• For all you Trekkies out there, we’d be remiss not to mention that Star Trek: Discovery launched last week with a two-part premiere. In the opening episodes we are introduced to Captain Philippa Georgiou (Michelle Yeoh), First Office Michael Burnham (Sonequa Martin-Green) and the crew of the  USS Shenzhou. Life in the Federation is pretty chill until the Klingons show back up and chaos ensues. These first two episodes serve as a great primer to the world we will be seeing in Discovery, and though I didn’t particularly love them, they made me curious enough to stick around for episode #3. In this week’s episode the show begins to reveal more of what the episodic storytelling nature may be going forward. This is an intense Star Trek, with a mysterious Captain in Gabriel Lorca (Jason Isaacs), horror-like moments reminiscent of the video game Doom 3, and an intriguing crew with vastly different personalities. It was great to finally be aboard the USS Discovery, as well, and see some of the interesting technology of this universe. I came away from the third episode fully onboard with the show and am now quite excited about where it goes from here. – Aaron  Star Trek: Discovery can be streamed through CBS All-Access

As always, if there’s anything you’d like to see covered that we’re not yet covering, let me know in the comments or on the Feelin’ Film discussion group. Thanks for reading!

Feelin’ TV: September 18-24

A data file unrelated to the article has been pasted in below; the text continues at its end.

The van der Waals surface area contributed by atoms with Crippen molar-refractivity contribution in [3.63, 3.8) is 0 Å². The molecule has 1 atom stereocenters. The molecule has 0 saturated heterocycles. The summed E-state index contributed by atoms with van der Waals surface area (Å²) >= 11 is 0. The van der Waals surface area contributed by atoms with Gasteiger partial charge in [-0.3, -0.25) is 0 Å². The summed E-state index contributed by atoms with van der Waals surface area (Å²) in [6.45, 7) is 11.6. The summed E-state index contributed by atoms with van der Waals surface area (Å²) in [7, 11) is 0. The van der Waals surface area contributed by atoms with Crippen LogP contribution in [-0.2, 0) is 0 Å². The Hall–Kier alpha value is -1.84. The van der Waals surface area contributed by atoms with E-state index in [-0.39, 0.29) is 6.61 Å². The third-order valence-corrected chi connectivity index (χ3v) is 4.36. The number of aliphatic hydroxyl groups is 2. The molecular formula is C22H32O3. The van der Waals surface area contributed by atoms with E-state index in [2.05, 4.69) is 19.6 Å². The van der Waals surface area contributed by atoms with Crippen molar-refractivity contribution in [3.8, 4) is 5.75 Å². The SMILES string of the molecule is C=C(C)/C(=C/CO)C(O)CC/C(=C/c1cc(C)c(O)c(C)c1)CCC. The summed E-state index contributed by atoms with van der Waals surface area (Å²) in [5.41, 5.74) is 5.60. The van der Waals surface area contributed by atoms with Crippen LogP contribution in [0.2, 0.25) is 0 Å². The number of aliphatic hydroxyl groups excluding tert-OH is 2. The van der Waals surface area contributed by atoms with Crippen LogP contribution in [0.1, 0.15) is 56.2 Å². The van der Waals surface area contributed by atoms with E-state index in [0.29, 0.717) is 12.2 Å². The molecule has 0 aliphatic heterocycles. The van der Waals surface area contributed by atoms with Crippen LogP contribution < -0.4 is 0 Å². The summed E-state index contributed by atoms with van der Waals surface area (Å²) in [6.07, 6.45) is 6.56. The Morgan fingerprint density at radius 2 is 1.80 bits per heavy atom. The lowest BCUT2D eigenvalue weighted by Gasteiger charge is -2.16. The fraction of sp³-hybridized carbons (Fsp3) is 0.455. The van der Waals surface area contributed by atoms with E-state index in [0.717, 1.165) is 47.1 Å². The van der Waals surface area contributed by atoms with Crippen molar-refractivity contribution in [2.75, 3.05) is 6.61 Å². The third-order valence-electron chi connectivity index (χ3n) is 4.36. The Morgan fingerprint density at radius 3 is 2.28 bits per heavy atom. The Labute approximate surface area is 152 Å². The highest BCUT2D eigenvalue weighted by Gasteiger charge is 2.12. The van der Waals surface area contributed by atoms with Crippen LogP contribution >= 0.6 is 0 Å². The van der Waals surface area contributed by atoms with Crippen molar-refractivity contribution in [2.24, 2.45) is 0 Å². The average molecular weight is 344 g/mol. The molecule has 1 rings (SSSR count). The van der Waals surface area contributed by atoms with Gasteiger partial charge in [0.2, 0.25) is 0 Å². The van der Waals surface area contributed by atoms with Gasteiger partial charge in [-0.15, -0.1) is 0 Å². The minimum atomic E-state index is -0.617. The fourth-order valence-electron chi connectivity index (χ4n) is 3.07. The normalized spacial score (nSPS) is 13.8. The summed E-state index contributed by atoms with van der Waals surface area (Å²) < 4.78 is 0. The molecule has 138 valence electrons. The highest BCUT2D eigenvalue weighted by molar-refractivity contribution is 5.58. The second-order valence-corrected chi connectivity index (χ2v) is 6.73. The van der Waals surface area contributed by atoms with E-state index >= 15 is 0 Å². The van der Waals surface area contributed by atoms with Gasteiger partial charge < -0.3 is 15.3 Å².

One of my favorite forms of entertainment are the kind that can exist to poke fun at a genre while also being a solid example of that genre. Shane Black movies like The Nice Guys or Kiss Kiss Bang Bang immediately come to mind as movies that revel in poking holes in the tropes of your average buddy action comedy while also being really enjoyable buddy action comedies. It’s difficult to pull off, so I appreciate when it’s done well. There have been several TV shows that have tried to do this with varying levels of success. Psych is the first one that comes to mind. As a spoof of detective shows it definitely leaned heavier on the comedy than the mystery, but it was mostly fun for 8 seasons. Fox’s new Seth Macfarlane vehicle The Orville seems like it has its sights set on straddling the line between parody and homage of Star Trek, although through three episodes, it strangely seems to be leaning more on the side of homage. A few weeks ago, to little fanfare, Netflix dropped a show that in this writer’s opinion is the best example of this type of program to date. That show is American Vandal.